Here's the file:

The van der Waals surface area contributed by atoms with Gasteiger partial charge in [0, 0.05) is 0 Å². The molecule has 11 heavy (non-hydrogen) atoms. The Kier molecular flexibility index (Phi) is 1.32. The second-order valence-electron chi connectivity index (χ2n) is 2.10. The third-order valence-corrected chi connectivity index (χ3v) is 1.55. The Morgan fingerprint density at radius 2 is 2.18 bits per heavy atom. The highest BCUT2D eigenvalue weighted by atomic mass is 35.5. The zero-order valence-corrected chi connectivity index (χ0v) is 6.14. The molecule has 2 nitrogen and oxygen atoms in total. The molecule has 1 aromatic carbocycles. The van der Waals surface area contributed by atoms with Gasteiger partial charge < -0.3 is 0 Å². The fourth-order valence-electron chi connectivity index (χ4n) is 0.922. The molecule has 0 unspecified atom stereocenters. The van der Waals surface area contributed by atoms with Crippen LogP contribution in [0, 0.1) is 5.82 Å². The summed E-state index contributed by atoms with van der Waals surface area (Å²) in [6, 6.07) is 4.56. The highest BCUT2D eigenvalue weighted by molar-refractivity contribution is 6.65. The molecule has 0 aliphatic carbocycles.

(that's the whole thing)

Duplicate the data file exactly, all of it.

The van der Waals surface area contributed by atoms with Gasteiger partial charge in [0, 0.05) is 0 Å². The molecule has 11 heavy (non-hydrogen) atoms. The Kier molecular flexibility index (Phi) is 1.32. The second-order valence-electron chi connectivity index (χ2n) is 2.10. The third-order valence-corrected chi connectivity index (χ3v) is 1.55. The Morgan fingerprint density at radius 2 is 2.18 bits per heavy atom. The highest BCUT2D eigenvalue weighted by atomic mass is 35.5. The zero-order valence-corrected chi connectivity index (χ0v) is 6.14. The molecule has 2 nitrogen and oxygen atoms in total. The molecule has 1 aromatic carbocycles. The van der Waals surface area contributed by atoms with Gasteiger partial charge < -0.3 is 0 Å². The fourth-order valence-electron chi connectivity index (χ4n) is 0.922. The molecule has 0 unspecified atom stereocenters. The van der Waals surface area contributed by atoms with Crippen LogP contribution in [0, 0.1) is 5.82 Å². The summed E-state index contributed by atoms with van der Waals surface area (Å²) in [6, 6.07) is 4.56. The highest BCUT2D eigenvalue weighted by molar-refractivity contribution is 6.65. The molecule has 0 aliphatic carbocycles.